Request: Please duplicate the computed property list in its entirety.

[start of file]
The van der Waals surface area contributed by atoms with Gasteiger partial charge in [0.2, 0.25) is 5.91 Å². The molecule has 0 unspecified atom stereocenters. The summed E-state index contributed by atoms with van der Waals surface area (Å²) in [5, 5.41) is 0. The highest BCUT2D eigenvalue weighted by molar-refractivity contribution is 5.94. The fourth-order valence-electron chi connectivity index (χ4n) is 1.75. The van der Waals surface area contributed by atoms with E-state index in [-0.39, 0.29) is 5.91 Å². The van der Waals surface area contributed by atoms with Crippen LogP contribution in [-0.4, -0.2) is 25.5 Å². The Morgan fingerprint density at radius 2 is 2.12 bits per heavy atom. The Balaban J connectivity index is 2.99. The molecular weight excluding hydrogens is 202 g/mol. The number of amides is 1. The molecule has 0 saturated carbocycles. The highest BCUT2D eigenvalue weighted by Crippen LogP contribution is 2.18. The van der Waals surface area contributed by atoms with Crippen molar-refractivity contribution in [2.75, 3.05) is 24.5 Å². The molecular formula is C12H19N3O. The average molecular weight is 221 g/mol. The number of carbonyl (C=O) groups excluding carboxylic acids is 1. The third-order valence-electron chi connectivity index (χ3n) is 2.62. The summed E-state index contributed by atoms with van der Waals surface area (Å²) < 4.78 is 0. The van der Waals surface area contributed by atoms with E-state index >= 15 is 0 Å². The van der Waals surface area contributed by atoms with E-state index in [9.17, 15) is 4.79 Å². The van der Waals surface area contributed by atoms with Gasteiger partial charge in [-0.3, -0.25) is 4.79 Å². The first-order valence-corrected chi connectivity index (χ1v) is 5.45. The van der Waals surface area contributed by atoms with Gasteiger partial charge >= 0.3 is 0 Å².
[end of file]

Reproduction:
The van der Waals surface area contributed by atoms with Gasteiger partial charge in [0.2, 0.25) is 5.91 Å². The molecule has 0 unspecified atom stereocenters. The summed E-state index contributed by atoms with van der Waals surface area (Å²) in [5, 5.41) is 0. The highest BCUT2D eigenvalue weighted by molar-refractivity contribution is 5.94. The fourth-order valence-electron chi connectivity index (χ4n) is 1.75. The van der Waals surface area contributed by atoms with E-state index in [-0.39, 0.29) is 5.91 Å². The van der Waals surface area contributed by atoms with Crippen LogP contribution in [-0.4, -0.2) is 25.5 Å². The Morgan fingerprint density at radius 2 is 2.12 bits per heavy atom. The Balaban J connectivity index is 2.99. The molecular weight excluding hydrogens is 202 g/mol. The number of amides is 1. The molecule has 0 saturated carbocycles. The highest BCUT2D eigenvalue weighted by Crippen LogP contribution is 2.18. The van der Waals surface area contributed by atoms with Crippen molar-refractivity contribution in [2.75, 3.05) is 24.5 Å². The molecular formula is C12H19N3O. The average molecular weight is 221 g/mol. The number of carbonyl (C=O) groups excluding carboxylic acids is 1. The third-order valence-electron chi connectivity index (χ3n) is 2.62. The summed E-state index contributed by atoms with van der Waals surface area (Å²) < 4.78 is 0. The van der Waals surface area contributed by atoms with E-state index >= 15 is 0 Å². The van der Waals surface area contributed by atoms with E-state index in [9.17, 15) is 4.79 Å². The van der Waals surface area contributed by atoms with Gasteiger partial charge in [-0.3, -0.25) is 4.79 Å². The first-order valence-corrected chi connectivity index (χ1v) is 5.45. The van der Waals surface area contributed by atoms with Gasteiger partial charge >= 0.3 is 0 Å².